M4A1 Grizzly

At least 4 surviving examples have been noted to have fabricated air scoops (above, left). They are uniform in appearance, which leads us to think that they were made in house, possibly because Montreal Locomotive was unable to obtain 188 pairs of the standard castings (above, right). MLW had some prior experience with the fabrication of air scoops, since they were introduced as a modification on late production Ram IIs.


M4A1 Grizzly    M4A1 Grizzly

Another bit of minutia concerns the rearward cable clamp. The vast majority of US produced M4A1s can be seen with the rear cable clamp mounted parallel to front one. We've noted that the surviving Grizzlies have the rear clamp oriented in the opposite direction. This may have been decided by a coin flip, or possibly was done because the shovel's position (1) was reversed and a fire extinguisher (2) was mounted near the clamp. Perhaps the tow cable "fit better" around these objects using the MLW orientation? Right side photo courtesy of Don Allen.


M4A1 Grizzly    M4A1 Grizzly

A "groove" is seen in the center rear of the hulls of surviving examples. This was once referred to as the "Grizzly Groove," but in fact, is a feature of all small hatch M4A1 hulls cast by General Steel. Continental Steel castings did not have a groove, and it was discontinued by General Steel when the change was made to the production of large hatch M4A1(76) upper hulls.


M4A1 Grizzly

In March 1943, the Canadians began development work on "a 4-gun 20-mm A.A. tank" to be based on the Grizzly chassis. Exactly one year later, trial work was completed, and the "Skink" design was released to production. It was intended to produce 265 units from July through December 1944, but in April 1944, the order was cancelled, because the Allies had gained air superiority in Europe. Ultimately only 3 pilot units were completed. One was sent to the UK for trials, and afterward was transferred to the ETO with a demonstration unit. While it never fired at enemy aircraft, it was reported to have participated in ground combat in 1945. Note that the Skink sent to Europe (shown above) was outfitted with sand shields and CDP tracks. Like standard Sherman steel tracks, CDPs were "not as easy on bogie tires as rubber block types." This might explain the mix of road wheels that can be seen.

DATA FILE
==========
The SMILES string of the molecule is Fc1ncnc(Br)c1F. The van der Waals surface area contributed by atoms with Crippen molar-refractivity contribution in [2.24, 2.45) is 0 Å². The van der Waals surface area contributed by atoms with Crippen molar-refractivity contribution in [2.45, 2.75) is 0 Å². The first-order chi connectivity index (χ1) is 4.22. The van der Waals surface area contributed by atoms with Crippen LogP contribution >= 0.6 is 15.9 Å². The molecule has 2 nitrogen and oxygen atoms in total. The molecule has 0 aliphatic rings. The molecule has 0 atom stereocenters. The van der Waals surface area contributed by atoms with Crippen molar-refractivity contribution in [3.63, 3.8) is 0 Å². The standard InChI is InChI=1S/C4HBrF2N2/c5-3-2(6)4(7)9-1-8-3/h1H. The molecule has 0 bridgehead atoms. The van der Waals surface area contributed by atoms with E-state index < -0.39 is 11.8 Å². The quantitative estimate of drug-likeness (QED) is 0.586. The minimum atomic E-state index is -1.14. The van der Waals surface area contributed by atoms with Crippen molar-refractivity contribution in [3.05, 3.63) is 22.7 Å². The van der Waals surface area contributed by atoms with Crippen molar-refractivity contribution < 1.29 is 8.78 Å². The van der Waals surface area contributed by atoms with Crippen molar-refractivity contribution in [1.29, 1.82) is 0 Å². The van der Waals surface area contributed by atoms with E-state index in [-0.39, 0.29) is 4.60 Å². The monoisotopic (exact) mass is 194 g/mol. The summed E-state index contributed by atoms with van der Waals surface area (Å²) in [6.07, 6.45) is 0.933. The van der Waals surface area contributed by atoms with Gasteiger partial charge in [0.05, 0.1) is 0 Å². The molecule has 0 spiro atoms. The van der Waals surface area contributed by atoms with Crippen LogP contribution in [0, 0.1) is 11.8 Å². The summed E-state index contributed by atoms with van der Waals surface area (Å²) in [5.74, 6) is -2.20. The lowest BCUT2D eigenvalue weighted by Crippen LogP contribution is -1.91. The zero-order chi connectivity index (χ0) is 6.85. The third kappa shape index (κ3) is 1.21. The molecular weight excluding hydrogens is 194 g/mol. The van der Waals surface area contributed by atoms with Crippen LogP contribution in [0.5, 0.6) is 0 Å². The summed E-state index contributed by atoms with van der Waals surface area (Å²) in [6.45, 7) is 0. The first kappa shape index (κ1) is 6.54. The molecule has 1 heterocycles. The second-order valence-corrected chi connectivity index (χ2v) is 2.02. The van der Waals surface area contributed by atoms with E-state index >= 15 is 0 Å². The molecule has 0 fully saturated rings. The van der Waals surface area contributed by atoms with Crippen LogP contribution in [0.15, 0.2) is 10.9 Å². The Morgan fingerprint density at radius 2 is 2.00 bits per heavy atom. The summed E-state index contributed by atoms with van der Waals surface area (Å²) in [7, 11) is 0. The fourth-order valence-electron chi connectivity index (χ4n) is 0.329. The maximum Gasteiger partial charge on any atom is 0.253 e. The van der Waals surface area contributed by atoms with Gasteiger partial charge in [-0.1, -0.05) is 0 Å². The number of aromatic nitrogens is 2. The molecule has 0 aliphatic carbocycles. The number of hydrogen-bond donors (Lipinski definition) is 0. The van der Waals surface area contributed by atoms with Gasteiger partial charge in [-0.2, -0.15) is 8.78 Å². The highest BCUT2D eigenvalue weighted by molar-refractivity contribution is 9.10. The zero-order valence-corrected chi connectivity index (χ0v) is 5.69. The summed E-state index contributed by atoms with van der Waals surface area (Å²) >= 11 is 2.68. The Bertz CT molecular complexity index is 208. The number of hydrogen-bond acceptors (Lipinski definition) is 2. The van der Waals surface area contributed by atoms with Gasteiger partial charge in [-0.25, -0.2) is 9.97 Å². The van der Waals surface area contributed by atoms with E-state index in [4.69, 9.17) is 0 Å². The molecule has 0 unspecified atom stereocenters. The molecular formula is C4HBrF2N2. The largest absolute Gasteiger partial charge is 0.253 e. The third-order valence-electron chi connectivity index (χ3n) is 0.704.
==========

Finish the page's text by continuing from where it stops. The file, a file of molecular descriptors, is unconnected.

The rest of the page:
M4A1 Grizzly

The Skink pilot seems to have been the only Grizzly based unit sent overseas during WW II. The others appear to have been used as training tanks in Canada into the post war years. Many of them, along with some Sextons, were sold to Portugal in the 1950s. When they became obsolete, Portugal sold them to collectors, and hence an unusually high number of Grizzlies and Sextons have survived. Grizzly Number 65 remained in Canada, and has an interesting history. The British sent Firefly turrets to both the US and Canada "in the Winter of 1943-44." The British did not consider the M4A1 to be a suitable platform for the 17 pounder conversion, because the contours of the cast hull could not accommodate the standard Firefly internal stowage arrangement. However, in recent years, Number 65 was opened and examined, and it has been reported that the Canadians actually did manage to reconfigure the interior and convert the tank to a Firefly. Photo courtesy of Don Allen.


M4A1 Grizzly    M4A1 Grizzly